Separate: God favored Abel; Cain over-reacted
Telling Words: "Am I my brother's keeper?"
Michael and Tito Jackson
Occupations: Singer; guitarist
Remembered As: Two-fifths of the Jackson 5
Together: The Jackson 5 was one of Motown's greatest acts. A great act, period. Sold 100 million records.
Separate: Michael became the biggest pop star of the last 20 years and, married Elvis' daughter. Tito begot sons, who formed a fairly successful group called 3T. Upstaged by his brother (and who wasn't?), Tito can now be upstaged by his sons.
Telling Words: "Michael's done well and I'm proud of him. But I would like to see the brothers get more credit," Tito told People in 1984.
Tommy and Dick Smothers
Occupation: Singing comedy team
Remembered For: "The Smothers Brothers Comedy Hour," which brought us Officer Judy and presidential candidate Pat Paulsen.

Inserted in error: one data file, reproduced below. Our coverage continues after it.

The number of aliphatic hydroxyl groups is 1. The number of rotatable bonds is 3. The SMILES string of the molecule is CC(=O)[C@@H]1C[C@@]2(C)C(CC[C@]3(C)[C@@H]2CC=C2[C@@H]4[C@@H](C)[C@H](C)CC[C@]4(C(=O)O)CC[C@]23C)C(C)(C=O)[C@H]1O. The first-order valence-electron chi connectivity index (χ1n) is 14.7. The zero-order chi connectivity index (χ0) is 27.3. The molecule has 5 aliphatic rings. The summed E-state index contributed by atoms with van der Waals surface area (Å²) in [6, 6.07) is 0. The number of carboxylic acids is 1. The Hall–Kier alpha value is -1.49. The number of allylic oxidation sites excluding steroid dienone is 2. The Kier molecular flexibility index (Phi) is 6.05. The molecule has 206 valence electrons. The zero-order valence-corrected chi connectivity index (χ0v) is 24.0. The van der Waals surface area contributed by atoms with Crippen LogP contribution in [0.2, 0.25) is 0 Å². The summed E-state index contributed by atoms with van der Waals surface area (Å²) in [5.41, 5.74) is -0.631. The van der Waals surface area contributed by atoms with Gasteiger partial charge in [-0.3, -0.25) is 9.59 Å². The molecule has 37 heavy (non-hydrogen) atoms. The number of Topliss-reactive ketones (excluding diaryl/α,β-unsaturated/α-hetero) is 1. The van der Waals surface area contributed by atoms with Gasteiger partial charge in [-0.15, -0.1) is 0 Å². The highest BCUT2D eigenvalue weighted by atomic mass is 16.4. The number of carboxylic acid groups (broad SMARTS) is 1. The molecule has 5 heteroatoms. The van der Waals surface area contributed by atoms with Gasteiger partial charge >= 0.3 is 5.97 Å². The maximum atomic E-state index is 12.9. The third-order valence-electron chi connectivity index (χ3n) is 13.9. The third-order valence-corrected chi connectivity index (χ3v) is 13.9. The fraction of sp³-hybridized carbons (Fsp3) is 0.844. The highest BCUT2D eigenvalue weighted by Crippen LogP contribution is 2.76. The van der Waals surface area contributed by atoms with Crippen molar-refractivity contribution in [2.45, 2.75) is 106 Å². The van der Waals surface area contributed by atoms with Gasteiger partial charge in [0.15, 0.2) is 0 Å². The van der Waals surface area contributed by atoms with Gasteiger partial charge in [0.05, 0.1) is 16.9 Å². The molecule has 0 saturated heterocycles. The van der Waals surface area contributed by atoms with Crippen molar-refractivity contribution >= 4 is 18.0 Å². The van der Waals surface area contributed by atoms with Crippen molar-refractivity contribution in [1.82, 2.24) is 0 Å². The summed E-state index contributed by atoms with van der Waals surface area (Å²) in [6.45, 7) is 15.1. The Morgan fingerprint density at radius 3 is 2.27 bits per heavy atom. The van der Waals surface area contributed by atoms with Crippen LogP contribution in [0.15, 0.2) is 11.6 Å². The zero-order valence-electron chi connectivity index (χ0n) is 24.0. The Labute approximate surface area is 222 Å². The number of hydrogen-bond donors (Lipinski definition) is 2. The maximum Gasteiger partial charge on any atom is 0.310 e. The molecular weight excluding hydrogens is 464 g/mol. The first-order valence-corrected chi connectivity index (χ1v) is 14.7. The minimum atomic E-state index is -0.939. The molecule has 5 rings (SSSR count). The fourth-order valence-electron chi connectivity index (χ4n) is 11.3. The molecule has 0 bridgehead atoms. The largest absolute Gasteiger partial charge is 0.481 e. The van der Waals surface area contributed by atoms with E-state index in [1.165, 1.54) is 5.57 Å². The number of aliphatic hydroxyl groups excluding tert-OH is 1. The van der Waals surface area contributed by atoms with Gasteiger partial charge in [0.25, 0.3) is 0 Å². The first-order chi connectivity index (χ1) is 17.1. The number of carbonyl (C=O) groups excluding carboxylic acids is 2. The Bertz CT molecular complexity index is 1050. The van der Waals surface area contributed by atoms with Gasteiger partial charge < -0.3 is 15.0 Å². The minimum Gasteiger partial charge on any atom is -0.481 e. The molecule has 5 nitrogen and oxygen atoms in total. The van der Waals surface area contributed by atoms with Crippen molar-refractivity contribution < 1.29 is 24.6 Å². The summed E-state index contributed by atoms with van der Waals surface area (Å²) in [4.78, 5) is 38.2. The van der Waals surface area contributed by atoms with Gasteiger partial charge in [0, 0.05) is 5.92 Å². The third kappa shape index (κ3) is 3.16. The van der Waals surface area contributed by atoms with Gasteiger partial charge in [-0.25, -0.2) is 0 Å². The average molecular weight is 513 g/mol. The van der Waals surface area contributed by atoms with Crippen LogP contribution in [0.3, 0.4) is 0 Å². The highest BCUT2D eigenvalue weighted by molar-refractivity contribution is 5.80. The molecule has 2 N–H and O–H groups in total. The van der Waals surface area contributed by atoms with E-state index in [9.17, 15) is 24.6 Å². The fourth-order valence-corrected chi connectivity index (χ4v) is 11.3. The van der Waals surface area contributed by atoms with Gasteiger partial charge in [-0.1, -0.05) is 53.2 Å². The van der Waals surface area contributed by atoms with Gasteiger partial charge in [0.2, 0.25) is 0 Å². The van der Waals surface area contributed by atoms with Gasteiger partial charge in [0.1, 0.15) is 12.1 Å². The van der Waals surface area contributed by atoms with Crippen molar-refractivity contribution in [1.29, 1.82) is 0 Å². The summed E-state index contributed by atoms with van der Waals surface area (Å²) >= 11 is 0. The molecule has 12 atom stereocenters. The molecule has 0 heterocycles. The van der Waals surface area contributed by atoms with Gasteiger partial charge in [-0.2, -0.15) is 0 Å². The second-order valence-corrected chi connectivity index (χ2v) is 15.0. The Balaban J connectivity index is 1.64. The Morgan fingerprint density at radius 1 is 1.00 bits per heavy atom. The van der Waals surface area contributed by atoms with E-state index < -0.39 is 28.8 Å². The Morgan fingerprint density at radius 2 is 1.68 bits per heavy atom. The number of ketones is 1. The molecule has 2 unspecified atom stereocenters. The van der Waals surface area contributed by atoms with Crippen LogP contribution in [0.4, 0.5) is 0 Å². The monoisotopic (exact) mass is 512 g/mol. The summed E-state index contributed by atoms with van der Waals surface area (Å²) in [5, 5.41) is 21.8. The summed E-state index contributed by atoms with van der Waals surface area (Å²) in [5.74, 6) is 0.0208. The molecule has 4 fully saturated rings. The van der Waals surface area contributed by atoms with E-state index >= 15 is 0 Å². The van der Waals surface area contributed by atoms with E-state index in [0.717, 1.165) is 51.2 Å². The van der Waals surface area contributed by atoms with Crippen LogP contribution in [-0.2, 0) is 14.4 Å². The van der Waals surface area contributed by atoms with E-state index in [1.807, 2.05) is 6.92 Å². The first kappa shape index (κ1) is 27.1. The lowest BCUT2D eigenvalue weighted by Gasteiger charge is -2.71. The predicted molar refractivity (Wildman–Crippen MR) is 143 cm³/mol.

Together: Their 1967-69 show was so hip and controversial CBS replaced it with "Hee Haw." The brothers still perform their stand-up act.
Separate: Tommy has been seen doing yo-yo tricks for laughs.
Telling Words: "Mom always liked you best."
@Hank and Tommie Aaron
Occupation: Professional baseball players
Remembered For: Hank broke Babe's record.
Together: He and Tommie hit 768 home runs.
Separate: Hank hit 755 of them.
Telling Words: "TOMMIE AARON: Half the answer to the trivia question, what brother combination hit the most homers?" according to "The Ballplayers," in which Tommie is also second to his brother alphabetically.
Dick and Jerry Van Dyke
Remembered For: One was funny.
Together: Both had sitcoms in the 1960s. "The Dick Van Dyke Show" was a classic.
Separate: Jerry starred in "My Mother the Car."
Telling Words: "He bought the talking car because he didn't want to lose 'Mother,' " says The Complete Directory To Prime Time Network TV Shows.
Sigmund and Alexander Freud
Occupations: Dabbled in psychiatry; apparently just dabbled.
Remembered As: Sigmund was "The Father of Psychoanalysis."